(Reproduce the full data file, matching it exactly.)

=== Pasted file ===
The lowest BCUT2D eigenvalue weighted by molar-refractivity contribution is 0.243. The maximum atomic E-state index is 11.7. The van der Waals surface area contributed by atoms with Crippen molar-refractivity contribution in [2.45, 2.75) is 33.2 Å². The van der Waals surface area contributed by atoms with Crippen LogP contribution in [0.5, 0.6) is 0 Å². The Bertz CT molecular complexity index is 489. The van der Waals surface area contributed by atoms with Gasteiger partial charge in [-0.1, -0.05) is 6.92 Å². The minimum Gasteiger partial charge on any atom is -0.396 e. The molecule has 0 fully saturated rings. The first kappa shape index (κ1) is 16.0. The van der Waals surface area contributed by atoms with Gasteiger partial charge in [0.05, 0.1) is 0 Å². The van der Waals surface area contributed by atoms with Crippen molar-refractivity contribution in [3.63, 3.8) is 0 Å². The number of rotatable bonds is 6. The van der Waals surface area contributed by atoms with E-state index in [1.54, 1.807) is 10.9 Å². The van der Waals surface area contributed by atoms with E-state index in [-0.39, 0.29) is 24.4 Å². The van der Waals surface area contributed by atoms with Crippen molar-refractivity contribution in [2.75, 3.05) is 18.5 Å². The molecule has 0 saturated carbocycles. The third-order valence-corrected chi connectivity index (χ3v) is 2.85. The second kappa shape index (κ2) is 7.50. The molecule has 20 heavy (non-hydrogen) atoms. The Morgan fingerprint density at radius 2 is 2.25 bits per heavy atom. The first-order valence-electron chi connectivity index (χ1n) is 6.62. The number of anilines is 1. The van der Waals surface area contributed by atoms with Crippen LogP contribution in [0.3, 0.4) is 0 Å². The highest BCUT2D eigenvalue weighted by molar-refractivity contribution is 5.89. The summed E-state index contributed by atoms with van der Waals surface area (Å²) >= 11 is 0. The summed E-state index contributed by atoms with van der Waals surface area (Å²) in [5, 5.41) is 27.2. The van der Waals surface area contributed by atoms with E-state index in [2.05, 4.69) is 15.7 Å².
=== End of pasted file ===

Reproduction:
The lowest BCUT2D eigenvalue weighted by molar-refractivity contribution is 0.243. The maximum atomic E-state index is 11.7. The van der Waals surface area contributed by atoms with Crippen molar-refractivity contribution in [2.45, 2.75) is 33.2 Å². The van der Waals surface area contributed by atoms with Crippen LogP contribution in [0.5, 0.6) is 0 Å². The Bertz CT molecular complexity index is 489. The van der Waals surface area contributed by atoms with Gasteiger partial charge in [-0.1, -0.05) is 6.92 Å². The minimum Gasteiger partial charge on any atom is -0.396 e. The molecule has 0 fully saturated rings. The first kappa shape index (κ1) is 16.0. The van der Waals surface area contributed by atoms with Gasteiger partial charge in [0.05, 0.1) is 0 Å². The van der Waals surface area contributed by atoms with Crippen molar-refractivity contribution in [3.63, 3.8) is 0 Å². The number of rotatable bonds is 6. The van der Waals surface area contributed by atoms with E-state index in [1.54, 1.807) is 10.9 Å². The van der Waals surface area contributed by atoms with E-state index in [-0.39, 0.29) is 24.4 Å². The van der Waals surface area contributed by atoms with Crippen molar-refractivity contribution in [2.75, 3.05) is 18.5 Å². The molecule has 0 saturated carbocycles. The third-order valence-corrected chi connectivity index (χ3v) is 2.85. The second kappa shape index (κ2) is 7.50. The molecule has 20 heavy (non-hydrogen) atoms. The Morgan fingerprint density at radius 2 is 2.25 bits per heavy atom. The first-order valence-electron chi connectivity index (χ1n) is 6.62. The number of anilines is 1. The van der Waals surface area contributed by atoms with Crippen LogP contribution in [0.3, 0.4) is 0 Å². The highest BCUT2D eigenvalue weighted by molar-refractivity contribution is 5.89. The summed E-state index contributed by atoms with van der Waals surface area (Å²) >= 11 is 0. The summed E-state index contributed by atoms with van der Waals surface area (Å²) in [5, 5.41) is 27.2. The van der Waals surface area contributed by atoms with E-state index in [2.05, 4.69) is 15.7 Å².